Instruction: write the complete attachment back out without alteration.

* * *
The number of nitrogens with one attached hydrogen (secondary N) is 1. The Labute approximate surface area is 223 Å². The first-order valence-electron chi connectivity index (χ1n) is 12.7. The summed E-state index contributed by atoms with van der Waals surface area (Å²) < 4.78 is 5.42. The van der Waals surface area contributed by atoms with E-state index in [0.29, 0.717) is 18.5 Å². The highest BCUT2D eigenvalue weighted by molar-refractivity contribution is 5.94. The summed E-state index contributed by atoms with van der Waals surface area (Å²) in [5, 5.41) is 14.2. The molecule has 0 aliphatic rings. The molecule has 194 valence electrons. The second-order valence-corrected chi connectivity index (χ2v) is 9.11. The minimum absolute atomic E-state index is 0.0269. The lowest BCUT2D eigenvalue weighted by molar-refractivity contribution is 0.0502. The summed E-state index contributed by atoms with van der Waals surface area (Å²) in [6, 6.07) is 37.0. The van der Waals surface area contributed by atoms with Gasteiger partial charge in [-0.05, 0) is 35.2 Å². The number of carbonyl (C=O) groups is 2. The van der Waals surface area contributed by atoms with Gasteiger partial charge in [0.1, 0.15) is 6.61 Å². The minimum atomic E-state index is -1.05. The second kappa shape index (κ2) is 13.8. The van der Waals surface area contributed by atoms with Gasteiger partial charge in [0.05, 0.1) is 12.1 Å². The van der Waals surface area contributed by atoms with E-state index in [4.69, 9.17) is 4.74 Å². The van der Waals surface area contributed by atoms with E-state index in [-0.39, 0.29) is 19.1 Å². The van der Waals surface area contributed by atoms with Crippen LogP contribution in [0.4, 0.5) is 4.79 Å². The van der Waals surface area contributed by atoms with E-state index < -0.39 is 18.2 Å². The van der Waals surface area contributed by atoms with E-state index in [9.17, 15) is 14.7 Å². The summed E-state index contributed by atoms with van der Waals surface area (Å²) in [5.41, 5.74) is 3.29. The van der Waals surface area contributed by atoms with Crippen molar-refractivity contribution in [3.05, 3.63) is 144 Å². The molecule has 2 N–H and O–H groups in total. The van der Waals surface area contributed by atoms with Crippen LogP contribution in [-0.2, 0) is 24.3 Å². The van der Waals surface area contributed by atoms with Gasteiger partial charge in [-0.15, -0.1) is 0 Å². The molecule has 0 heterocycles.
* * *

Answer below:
The number of nitrogens with one attached hydrogen (secondary N) is 1. The Labute approximate surface area is 223 Å². The first-order valence-electron chi connectivity index (χ1n) is 12.7. The summed E-state index contributed by atoms with van der Waals surface area (Å²) < 4.78 is 5.42. The van der Waals surface area contributed by atoms with E-state index in [0.29, 0.717) is 18.5 Å². The highest BCUT2D eigenvalue weighted by molar-refractivity contribution is 5.94. The summed E-state index contributed by atoms with van der Waals surface area (Å²) in [5, 5.41) is 14.2. The molecule has 0 aliphatic rings. The molecule has 194 valence electrons. The second-order valence-corrected chi connectivity index (χ2v) is 9.11. The minimum absolute atomic E-state index is 0.0269. The lowest BCUT2D eigenvalue weighted by molar-refractivity contribution is 0.0502. The summed E-state index contributed by atoms with van der Waals surface area (Å²) in [6, 6.07) is 37.0. The van der Waals surface area contributed by atoms with Gasteiger partial charge in [-0.05, 0) is 35.2 Å². The number of carbonyl (C=O) groups is 2. The van der Waals surface area contributed by atoms with Gasteiger partial charge in [0.1, 0.15) is 6.61 Å². The minimum atomic E-state index is -1.05. The second kappa shape index (κ2) is 13.8. The van der Waals surface area contributed by atoms with Gasteiger partial charge in [0.05, 0.1) is 12.1 Å². The van der Waals surface area contributed by atoms with E-state index in [4.69, 9.17) is 4.74 Å². The van der Waals surface area contributed by atoms with E-state index in [-0.39, 0.29) is 19.1 Å². The van der Waals surface area contributed by atoms with Crippen LogP contribution in [0.4, 0.5) is 4.79 Å². The van der Waals surface area contributed by atoms with E-state index < -0.39 is 18.2 Å². The van der Waals surface area contributed by atoms with E-state index in [9.17, 15) is 14.7 Å². The summed E-state index contributed by atoms with van der Waals surface area (Å²) in [5.41, 5.74) is 3.29. The van der Waals surface area contributed by atoms with Crippen molar-refractivity contribution in [3.05, 3.63) is 144 Å². The molecule has 2 N–H and O–H groups in total. The van der Waals surface area contributed by atoms with Crippen LogP contribution in [-0.2, 0) is 24.3 Å². The van der Waals surface area contributed by atoms with Gasteiger partial charge in [-0.15, -0.1) is 0 Å². The molecule has 0 heterocycles.